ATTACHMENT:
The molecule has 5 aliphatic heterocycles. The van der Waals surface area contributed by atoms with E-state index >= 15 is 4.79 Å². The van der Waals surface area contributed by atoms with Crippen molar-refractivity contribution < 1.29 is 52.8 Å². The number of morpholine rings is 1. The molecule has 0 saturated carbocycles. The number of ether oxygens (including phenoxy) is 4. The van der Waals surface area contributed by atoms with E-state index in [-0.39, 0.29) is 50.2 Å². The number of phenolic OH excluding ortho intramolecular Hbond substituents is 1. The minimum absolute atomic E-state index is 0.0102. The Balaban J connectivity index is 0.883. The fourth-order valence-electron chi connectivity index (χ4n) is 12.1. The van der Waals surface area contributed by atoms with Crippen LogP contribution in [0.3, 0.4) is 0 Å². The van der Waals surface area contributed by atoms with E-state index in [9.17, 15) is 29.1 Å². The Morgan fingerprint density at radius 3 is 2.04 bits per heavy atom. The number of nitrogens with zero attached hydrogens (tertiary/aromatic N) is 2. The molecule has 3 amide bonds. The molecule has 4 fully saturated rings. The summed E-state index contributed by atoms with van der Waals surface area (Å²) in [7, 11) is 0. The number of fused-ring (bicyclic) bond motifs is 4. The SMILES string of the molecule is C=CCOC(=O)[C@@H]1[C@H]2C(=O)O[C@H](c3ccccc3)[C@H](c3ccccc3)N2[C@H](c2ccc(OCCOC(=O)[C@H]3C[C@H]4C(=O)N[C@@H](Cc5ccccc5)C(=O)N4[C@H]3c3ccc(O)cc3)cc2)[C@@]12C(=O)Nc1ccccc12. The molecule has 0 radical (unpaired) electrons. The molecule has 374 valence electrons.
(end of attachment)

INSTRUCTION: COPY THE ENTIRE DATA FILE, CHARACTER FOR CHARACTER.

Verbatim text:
The molecule has 5 aliphatic heterocycles. The van der Waals surface area contributed by atoms with E-state index >= 15 is 4.79 Å². The van der Waals surface area contributed by atoms with Crippen molar-refractivity contribution < 1.29 is 52.8 Å². The number of morpholine rings is 1. The molecule has 0 saturated carbocycles. The number of ether oxygens (including phenoxy) is 4. The van der Waals surface area contributed by atoms with E-state index in [-0.39, 0.29) is 50.2 Å². The number of phenolic OH excluding ortho intramolecular Hbond substituents is 1. The minimum absolute atomic E-state index is 0.0102. The Balaban J connectivity index is 0.883. The fourth-order valence-electron chi connectivity index (χ4n) is 12.1. The van der Waals surface area contributed by atoms with Crippen LogP contribution in [0.3, 0.4) is 0 Å². The van der Waals surface area contributed by atoms with E-state index in [9.17, 15) is 29.1 Å². The Morgan fingerprint density at radius 3 is 2.04 bits per heavy atom. The number of nitrogens with zero attached hydrogens (tertiary/aromatic N) is 2. The molecule has 3 amide bonds. The molecule has 4 fully saturated rings. The summed E-state index contributed by atoms with van der Waals surface area (Å²) in [7, 11) is 0. The number of fused-ring (bicyclic) bond motifs is 4. The SMILES string of the molecule is C=CCOC(=O)[C@@H]1[C@H]2C(=O)O[C@H](c3ccccc3)[C@H](c3ccccc3)N2[C@H](c2ccc(OCCOC(=O)[C@H]3C[C@H]4C(=O)N[C@@H](Cc5ccccc5)C(=O)N4[C@H]3c3ccc(O)cc3)cc2)[C@@]12C(=O)Nc1ccccc12. The molecule has 0 radical (unpaired) electrons. The molecule has 374 valence electrons.